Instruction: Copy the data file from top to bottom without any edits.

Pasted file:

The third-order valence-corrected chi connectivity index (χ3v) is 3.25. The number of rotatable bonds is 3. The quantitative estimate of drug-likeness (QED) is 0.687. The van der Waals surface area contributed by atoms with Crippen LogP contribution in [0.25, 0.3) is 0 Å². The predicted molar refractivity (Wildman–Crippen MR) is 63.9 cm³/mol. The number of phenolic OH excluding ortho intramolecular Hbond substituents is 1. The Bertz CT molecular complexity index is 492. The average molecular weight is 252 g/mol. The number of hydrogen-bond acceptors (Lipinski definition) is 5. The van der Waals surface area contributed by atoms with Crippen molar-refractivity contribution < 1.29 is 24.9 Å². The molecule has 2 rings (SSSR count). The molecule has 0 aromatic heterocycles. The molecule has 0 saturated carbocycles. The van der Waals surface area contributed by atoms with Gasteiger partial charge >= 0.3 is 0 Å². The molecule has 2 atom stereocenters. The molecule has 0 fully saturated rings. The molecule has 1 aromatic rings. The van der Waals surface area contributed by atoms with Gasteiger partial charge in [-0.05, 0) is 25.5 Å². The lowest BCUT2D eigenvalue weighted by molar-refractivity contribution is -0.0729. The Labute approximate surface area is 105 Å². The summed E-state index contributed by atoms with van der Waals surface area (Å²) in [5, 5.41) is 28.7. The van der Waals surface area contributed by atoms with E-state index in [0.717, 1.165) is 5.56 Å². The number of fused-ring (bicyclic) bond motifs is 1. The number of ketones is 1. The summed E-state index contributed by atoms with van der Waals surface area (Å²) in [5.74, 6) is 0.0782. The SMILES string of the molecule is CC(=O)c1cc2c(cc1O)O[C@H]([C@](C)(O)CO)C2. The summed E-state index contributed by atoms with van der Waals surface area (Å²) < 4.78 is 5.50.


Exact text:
The third-order valence-corrected chi connectivity index (χ3v) is 3.25. The number of rotatable bonds is 3. The quantitative estimate of drug-likeness (QED) is 0.687. The van der Waals surface area contributed by atoms with Crippen LogP contribution in [0.25, 0.3) is 0 Å². The predicted molar refractivity (Wildman–Crippen MR) is 63.9 cm³/mol. The number of phenolic OH excluding ortho intramolecular Hbond substituents is 1. The Bertz CT molecular complexity index is 492. The average molecular weight is 252 g/mol. The number of hydrogen-bond acceptors (Lipinski definition) is 5. The van der Waals surface area contributed by atoms with Crippen molar-refractivity contribution < 1.29 is 24.9 Å². The molecule has 2 rings (SSSR count). The molecule has 0 aromatic heterocycles. The molecule has 0 saturated carbocycles. The van der Waals surface area contributed by atoms with Gasteiger partial charge >= 0.3 is 0 Å². The molecule has 2 atom stereocenters. The molecule has 0 fully saturated rings. The molecule has 1 aromatic rings. The van der Waals surface area contributed by atoms with Gasteiger partial charge in [-0.05, 0) is 25.5 Å². The lowest BCUT2D eigenvalue weighted by molar-refractivity contribution is -0.0729. The Labute approximate surface area is 105 Å². The summed E-state index contributed by atoms with van der Waals surface area (Å²) in [5, 5.41) is 28.7. The van der Waals surface area contributed by atoms with E-state index in [0.717, 1.165) is 5.56 Å². The number of fused-ring (bicyclic) bond motifs is 1. The number of ketones is 1. The summed E-state index contributed by atoms with van der Waals surface area (Å²) in [5.74, 6) is 0.0782. The SMILES string of the molecule is CC(=O)c1cc2c(cc1O)O[C@H]([C@](C)(O)CO)C2. The summed E-state index contributed by atoms with van der Waals surface area (Å²) < 4.78 is 5.50.